The Water Lab sets the scene for real water science investigations with sophisticated equipment, open student led challenges and strong links to local water issues and sustainable water use. It is designed to meet the needs of the Science Syllabus e.g. inquiry based learning, science as a human endeavour and curriculum outcomes of Stage 3 & 4. Students work in collaborative research teams, using a Scientific Investigation Form to undertake Fair Tests, guiding them to make predictions and record their methods, observations and results. A website supports student and teacher learning and provides a platform to promote water science interest, understanding and engagement well past their visit to the Water Lab.
Our Lab offers 7 stations.
Please select a station for more info
Station 1 - Make it rain
Students are challenged to reflect on the basic processes of the water cycle i.e. evaporation & condensation as they make a cloud and attempt to harvest precipitation. They use a fog machine, a variety of containers and cold surfaces e.g. mirrors & ice.
Station 2 - “Njabai” and indigenous fishing
Students read Njabai: Widjabul Buderam (Water: A Widjabul Creation Story) before they visit the lab and discuss its main concepts about indigenous water use and conservation. “Water is the most precious gift that we have had and still must be used sparingly to help everything that lives for future generations”, Aunty June. At the Lab students propose a hypothesis regarding the action of native plant material used in indigenous fishing. They prepare some leaves, seeds or bark and test it for its effect on water e.g. soapy lather, surface tension or dissolved oxygen. They conclude whether these are real effects or whether some other mechanism is responsible. This Station also demonstrates the application of scientific knowledge from indigenous people to the current day.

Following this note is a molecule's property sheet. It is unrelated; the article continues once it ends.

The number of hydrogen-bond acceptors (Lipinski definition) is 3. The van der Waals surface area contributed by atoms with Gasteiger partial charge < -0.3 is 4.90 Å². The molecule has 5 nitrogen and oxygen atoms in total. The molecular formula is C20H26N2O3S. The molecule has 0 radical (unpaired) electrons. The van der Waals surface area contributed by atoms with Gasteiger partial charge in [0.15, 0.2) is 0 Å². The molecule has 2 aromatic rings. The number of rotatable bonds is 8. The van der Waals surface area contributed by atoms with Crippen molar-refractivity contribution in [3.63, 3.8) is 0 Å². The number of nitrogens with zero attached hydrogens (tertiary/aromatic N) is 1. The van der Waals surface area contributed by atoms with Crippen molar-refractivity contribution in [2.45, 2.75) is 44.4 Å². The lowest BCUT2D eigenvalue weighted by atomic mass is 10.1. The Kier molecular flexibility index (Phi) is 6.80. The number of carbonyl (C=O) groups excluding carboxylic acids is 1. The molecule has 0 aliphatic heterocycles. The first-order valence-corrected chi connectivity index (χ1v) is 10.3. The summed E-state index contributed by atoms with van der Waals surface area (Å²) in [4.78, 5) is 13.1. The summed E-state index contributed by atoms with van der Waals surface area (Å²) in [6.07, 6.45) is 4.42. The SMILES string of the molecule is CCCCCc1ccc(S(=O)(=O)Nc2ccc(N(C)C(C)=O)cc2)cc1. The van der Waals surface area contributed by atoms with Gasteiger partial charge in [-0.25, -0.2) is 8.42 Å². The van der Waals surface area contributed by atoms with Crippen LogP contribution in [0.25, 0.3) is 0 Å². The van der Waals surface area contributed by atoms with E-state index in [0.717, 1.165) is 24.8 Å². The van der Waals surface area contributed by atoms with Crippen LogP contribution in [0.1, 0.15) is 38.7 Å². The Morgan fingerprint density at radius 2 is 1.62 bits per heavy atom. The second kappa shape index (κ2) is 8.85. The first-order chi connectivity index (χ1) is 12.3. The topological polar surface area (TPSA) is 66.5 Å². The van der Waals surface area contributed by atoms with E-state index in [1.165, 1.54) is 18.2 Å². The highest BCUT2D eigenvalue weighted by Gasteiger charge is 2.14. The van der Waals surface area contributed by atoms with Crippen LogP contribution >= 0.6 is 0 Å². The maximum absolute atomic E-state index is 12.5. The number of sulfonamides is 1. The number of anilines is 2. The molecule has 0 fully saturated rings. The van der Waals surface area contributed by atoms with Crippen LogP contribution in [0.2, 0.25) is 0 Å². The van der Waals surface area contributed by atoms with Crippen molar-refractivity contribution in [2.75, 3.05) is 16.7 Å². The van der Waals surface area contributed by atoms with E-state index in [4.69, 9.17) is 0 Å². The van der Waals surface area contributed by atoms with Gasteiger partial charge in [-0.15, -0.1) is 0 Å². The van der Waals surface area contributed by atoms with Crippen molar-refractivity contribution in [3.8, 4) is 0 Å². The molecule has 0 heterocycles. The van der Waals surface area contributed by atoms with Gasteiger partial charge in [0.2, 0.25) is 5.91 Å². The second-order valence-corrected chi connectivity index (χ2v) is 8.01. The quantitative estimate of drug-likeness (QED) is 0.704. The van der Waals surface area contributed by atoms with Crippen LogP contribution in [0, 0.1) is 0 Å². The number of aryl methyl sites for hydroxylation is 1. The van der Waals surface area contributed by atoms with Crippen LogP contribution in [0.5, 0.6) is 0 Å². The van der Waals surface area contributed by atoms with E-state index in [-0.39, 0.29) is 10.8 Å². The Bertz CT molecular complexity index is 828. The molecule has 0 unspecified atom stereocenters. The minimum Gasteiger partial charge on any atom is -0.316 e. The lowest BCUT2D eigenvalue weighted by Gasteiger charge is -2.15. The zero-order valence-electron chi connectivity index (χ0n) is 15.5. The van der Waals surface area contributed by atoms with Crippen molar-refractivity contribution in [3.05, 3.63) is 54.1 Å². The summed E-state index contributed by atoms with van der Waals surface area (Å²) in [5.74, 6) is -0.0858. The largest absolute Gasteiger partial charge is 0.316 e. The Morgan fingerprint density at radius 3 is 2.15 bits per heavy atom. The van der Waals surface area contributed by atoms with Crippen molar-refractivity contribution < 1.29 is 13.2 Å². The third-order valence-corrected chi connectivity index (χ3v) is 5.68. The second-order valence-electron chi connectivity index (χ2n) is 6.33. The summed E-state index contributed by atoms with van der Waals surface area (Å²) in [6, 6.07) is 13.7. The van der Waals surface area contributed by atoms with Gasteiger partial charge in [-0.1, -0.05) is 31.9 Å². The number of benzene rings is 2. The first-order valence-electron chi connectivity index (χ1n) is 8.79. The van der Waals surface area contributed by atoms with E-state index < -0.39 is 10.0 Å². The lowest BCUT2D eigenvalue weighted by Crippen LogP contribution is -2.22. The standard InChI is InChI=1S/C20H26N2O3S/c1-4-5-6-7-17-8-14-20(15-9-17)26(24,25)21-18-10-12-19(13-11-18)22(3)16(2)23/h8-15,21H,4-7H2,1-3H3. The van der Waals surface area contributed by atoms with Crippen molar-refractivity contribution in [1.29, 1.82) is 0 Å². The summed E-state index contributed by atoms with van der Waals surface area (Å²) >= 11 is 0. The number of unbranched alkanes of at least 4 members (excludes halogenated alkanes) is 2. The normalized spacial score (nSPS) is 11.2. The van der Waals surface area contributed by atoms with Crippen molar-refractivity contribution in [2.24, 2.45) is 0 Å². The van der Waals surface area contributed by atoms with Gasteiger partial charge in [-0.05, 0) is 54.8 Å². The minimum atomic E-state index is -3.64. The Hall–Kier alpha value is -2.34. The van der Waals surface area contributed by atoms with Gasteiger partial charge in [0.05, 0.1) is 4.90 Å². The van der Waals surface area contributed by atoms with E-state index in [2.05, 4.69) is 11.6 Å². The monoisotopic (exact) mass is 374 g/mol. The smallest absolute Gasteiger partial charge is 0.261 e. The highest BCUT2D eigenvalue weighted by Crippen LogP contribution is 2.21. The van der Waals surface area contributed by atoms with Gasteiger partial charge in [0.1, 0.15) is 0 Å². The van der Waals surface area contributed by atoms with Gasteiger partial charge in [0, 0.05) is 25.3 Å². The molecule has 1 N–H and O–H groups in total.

Station 3 - Dirty water
Students test the turbidity of a ‘dirty’ sample (a turbid sample which is analogous to polluted water). They then use a hand held carbon microfilter to purify the sample, re-testing and reflecting on the differences. Connections can be made to the difficulty of 10% of the world’s population in accessing clean drinking water. Students choose from a variety of natural and artificial materials to design a filter, test a turbid sample and compare results.
Station 4 - States of water
Students have watched ‘the water molecule’ video pre-visit and/or have a preliminary understanding that H20 exists in nature as a solid, liquid and gas, depending on the water molecules level of agitation and proximity to one another. At this station they heat a block of ice in a clear kettle predicting, observing and considering the changes in solid, liquid and gaseous water states. Students use a data logger to record and graph the temperature.
Station 5 - Sea to Fresh Water
Students use an Evaporative Still to convert seawater to freshwater. First they predict what they think will happen in the Still. They then measure the salinity of the seawater before and after it is boiled and relate this to the processes of the water cycle.
Station 6 - Which water?
Students observe unknown water samples (e.g. dam, rain, town, bore or seawater) and predict which water they think is which. They then analyse the samples for pH, salinity and turbidity and compare and contrast them to known samples. The students reflect on their predictions and the test results and attempt to explain the differences between the water types.
Station 7 - Groundwater
Students predict how far down they think the water table is at the Water Lab bore and use a depth gauge to measure and record the ground water height. They then enter their results into the Water Lab Groundwater Record Sheet and relate this to weekly rainfall data using the wireless weather station. With a hand pump the students collect a groundwater sample and compare chosen parameters (e.g. electrical conductivity, pH) to a rain water sample, observing and considering the differences.